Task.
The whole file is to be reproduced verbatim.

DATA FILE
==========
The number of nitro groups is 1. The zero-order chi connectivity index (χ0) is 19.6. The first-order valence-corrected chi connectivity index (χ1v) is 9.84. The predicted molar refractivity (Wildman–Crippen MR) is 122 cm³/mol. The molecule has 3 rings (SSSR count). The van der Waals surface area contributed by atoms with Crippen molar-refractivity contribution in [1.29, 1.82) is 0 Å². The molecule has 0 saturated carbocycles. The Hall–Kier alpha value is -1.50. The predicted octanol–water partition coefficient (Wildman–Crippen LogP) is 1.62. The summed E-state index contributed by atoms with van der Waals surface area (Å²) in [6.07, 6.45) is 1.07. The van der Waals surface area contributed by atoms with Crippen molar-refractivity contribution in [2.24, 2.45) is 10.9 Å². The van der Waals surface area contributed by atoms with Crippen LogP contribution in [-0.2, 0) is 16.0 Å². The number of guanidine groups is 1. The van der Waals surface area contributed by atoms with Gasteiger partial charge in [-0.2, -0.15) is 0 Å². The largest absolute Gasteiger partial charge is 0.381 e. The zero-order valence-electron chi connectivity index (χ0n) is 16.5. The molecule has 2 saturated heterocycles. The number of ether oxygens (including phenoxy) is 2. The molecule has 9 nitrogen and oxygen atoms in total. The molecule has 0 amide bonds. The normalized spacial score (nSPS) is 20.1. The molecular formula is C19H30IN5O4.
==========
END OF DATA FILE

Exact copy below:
The number of nitro groups is 1. The zero-order chi connectivity index (χ0) is 19.6. The first-order valence-corrected chi connectivity index (χ1v) is 9.84. The predicted molar refractivity (Wildman–Crippen MR) is 122 cm³/mol. The molecule has 3 rings (SSSR count). The van der Waals surface area contributed by atoms with Crippen molar-refractivity contribution in [1.29, 1.82) is 0 Å². The molecule has 0 saturated carbocycles. The Hall–Kier alpha value is -1.50. The predicted octanol–water partition coefficient (Wildman–Crippen LogP) is 1.62. The summed E-state index contributed by atoms with van der Waals surface area (Å²) in [6.07, 6.45) is 1.07. The van der Waals surface area contributed by atoms with Crippen molar-refractivity contribution in [2.24, 2.45) is 10.9 Å². The van der Waals surface area contributed by atoms with Crippen LogP contribution in [-0.2, 0) is 16.0 Å². The number of guanidine groups is 1. The van der Waals surface area contributed by atoms with Gasteiger partial charge in [-0.2, -0.15) is 0 Å². The largest absolute Gasteiger partial charge is 0.381 e. The zero-order valence-electron chi connectivity index (χ0n) is 16.5. The molecule has 2 saturated heterocycles. The number of ether oxygens (including phenoxy) is 2. The molecule has 9 nitrogen and oxygen atoms in total. The molecule has 0 amide bonds. The normalized spacial score (nSPS) is 20.1. The molecular formula is C19H30IN5O4.